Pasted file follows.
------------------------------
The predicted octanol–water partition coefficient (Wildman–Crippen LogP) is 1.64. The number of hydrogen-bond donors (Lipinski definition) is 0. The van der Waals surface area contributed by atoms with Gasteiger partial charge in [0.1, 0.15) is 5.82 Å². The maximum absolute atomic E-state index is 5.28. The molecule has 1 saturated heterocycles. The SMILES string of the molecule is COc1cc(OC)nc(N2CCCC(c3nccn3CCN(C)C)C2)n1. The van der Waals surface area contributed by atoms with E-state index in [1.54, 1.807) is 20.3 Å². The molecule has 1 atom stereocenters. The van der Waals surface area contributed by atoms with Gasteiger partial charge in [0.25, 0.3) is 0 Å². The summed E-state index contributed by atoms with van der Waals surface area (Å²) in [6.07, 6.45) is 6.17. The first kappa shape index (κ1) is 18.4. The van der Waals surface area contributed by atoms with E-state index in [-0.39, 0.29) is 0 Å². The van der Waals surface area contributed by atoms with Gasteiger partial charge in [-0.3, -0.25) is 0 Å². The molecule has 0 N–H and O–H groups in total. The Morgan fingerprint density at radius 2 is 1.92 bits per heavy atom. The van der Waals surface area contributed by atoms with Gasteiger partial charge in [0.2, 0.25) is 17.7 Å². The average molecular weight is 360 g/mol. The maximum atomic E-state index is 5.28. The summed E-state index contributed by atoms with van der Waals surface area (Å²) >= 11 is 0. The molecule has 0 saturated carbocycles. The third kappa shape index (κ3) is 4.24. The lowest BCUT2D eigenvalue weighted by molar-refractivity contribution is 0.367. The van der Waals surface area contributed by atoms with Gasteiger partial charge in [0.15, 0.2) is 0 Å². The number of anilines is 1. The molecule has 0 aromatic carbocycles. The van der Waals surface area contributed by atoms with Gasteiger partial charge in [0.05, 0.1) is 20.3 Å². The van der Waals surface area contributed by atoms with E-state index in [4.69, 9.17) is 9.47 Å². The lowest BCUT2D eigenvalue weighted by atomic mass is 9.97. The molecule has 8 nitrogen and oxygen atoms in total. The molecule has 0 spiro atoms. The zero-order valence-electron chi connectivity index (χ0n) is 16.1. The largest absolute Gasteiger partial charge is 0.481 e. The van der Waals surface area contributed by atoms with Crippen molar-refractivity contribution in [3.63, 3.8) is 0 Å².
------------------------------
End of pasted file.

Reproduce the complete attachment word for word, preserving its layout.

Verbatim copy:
The predicted octanol–water partition coefficient (Wildman–Crippen LogP) is 1.64. The number of hydrogen-bond donors (Lipinski definition) is 0. The van der Waals surface area contributed by atoms with Gasteiger partial charge in [0.1, 0.15) is 5.82 Å². The maximum absolute atomic E-state index is 5.28. The molecule has 1 saturated heterocycles. The SMILES string of the molecule is COc1cc(OC)nc(N2CCCC(c3nccn3CCN(C)C)C2)n1. The van der Waals surface area contributed by atoms with E-state index in [1.54, 1.807) is 20.3 Å². The molecule has 1 atom stereocenters. The van der Waals surface area contributed by atoms with Gasteiger partial charge in [0.25, 0.3) is 0 Å². The summed E-state index contributed by atoms with van der Waals surface area (Å²) in [6.07, 6.45) is 6.17. The first kappa shape index (κ1) is 18.4. The van der Waals surface area contributed by atoms with E-state index in [-0.39, 0.29) is 0 Å². The van der Waals surface area contributed by atoms with Gasteiger partial charge in [-0.3, -0.25) is 0 Å². The molecule has 0 N–H and O–H groups in total. The Morgan fingerprint density at radius 2 is 1.92 bits per heavy atom. The van der Waals surface area contributed by atoms with Gasteiger partial charge in [0.2, 0.25) is 17.7 Å². The average molecular weight is 360 g/mol. The maximum atomic E-state index is 5.28. The summed E-state index contributed by atoms with van der Waals surface area (Å²) >= 11 is 0. The molecule has 0 saturated carbocycles. The third kappa shape index (κ3) is 4.24. The lowest BCUT2D eigenvalue weighted by molar-refractivity contribution is 0.367. The van der Waals surface area contributed by atoms with Gasteiger partial charge in [0.15, 0.2) is 0 Å². The number of anilines is 1. The molecule has 0 aromatic carbocycles. The van der Waals surface area contributed by atoms with Gasteiger partial charge in [0.05, 0.1) is 20.3 Å². The van der Waals surface area contributed by atoms with E-state index in [4.69, 9.17) is 9.47 Å². The lowest BCUT2D eigenvalue weighted by atomic mass is 9.97. The molecule has 8 nitrogen and oxygen atoms in total. The molecule has 0 spiro atoms. The zero-order valence-electron chi connectivity index (χ0n) is 16.1. The largest absolute Gasteiger partial charge is 0.481 e. The van der Waals surface area contributed by atoms with Crippen molar-refractivity contribution in [3.63, 3.8) is 0 Å².